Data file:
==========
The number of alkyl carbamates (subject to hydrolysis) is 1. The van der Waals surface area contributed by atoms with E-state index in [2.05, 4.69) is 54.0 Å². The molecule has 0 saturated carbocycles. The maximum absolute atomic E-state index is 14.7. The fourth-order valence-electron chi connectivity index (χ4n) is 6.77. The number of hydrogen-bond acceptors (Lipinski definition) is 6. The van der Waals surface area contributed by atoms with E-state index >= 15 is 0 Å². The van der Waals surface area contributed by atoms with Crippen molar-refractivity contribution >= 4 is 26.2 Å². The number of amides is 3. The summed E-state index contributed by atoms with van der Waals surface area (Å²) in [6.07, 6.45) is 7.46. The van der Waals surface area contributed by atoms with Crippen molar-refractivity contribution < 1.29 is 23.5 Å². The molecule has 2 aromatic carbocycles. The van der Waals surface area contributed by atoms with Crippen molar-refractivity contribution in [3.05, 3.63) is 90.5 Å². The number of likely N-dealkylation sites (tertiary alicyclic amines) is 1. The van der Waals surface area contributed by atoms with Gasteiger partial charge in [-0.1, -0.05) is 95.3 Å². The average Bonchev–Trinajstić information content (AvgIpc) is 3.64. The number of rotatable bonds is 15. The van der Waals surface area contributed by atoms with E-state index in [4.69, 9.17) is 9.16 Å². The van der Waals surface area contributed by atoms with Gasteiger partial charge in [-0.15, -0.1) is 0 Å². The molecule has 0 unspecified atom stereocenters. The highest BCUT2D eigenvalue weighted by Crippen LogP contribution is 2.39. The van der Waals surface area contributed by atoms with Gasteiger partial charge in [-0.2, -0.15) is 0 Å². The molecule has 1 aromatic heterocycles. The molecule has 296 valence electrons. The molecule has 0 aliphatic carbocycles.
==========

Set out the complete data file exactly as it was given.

The number of alkyl carbamates (subject to hydrolysis) is 1. The van der Waals surface area contributed by atoms with E-state index in [2.05, 4.69) is 54.0 Å². The molecule has 0 saturated carbocycles. The maximum absolute atomic E-state index is 14.7. The fourth-order valence-electron chi connectivity index (χ4n) is 6.77. The number of hydrogen-bond acceptors (Lipinski definition) is 6. The van der Waals surface area contributed by atoms with E-state index >= 15 is 0 Å². The van der Waals surface area contributed by atoms with Crippen molar-refractivity contribution >= 4 is 26.2 Å². The number of amides is 3. The summed E-state index contributed by atoms with van der Waals surface area (Å²) in [6.07, 6.45) is 7.46. The van der Waals surface area contributed by atoms with Crippen molar-refractivity contribution < 1.29 is 23.5 Å². The molecule has 2 aromatic carbocycles. The van der Waals surface area contributed by atoms with Crippen molar-refractivity contribution in [3.05, 3.63) is 90.5 Å². The number of likely N-dealkylation sites (tertiary alicyclic amines) is 1. The van der Waals surface area contributed by atoms with Gasteiger partial charge in [-0.1, -0.05) is 95.3 Å². The average Bonchev–Trinajstić information content (AvgIpc) is 3.64. The number of rotatable bonds is 15. The van der Waals surface area contributed by atoms with E-state index in [4.69, 9.17) is 9.16 Å². The van der Waals surface area contributed by atoms with Gasteiger partial charge in [-0.15, -0.1) is 0 Å². The molecule has 0 unspecified atom stereocenters. The highest BCUT2D eigenvalue weighted by Crippen LogP contribution is 2.39. The van der Waals surface area contributed by atoms with Gasteiger partial charge in [-0.2, -0.15) is 0 Å². The molecule has 1 aromatic heterocycles. The molecule has 296 valence electrons. The molecule has 0 aliphatic carbocycles.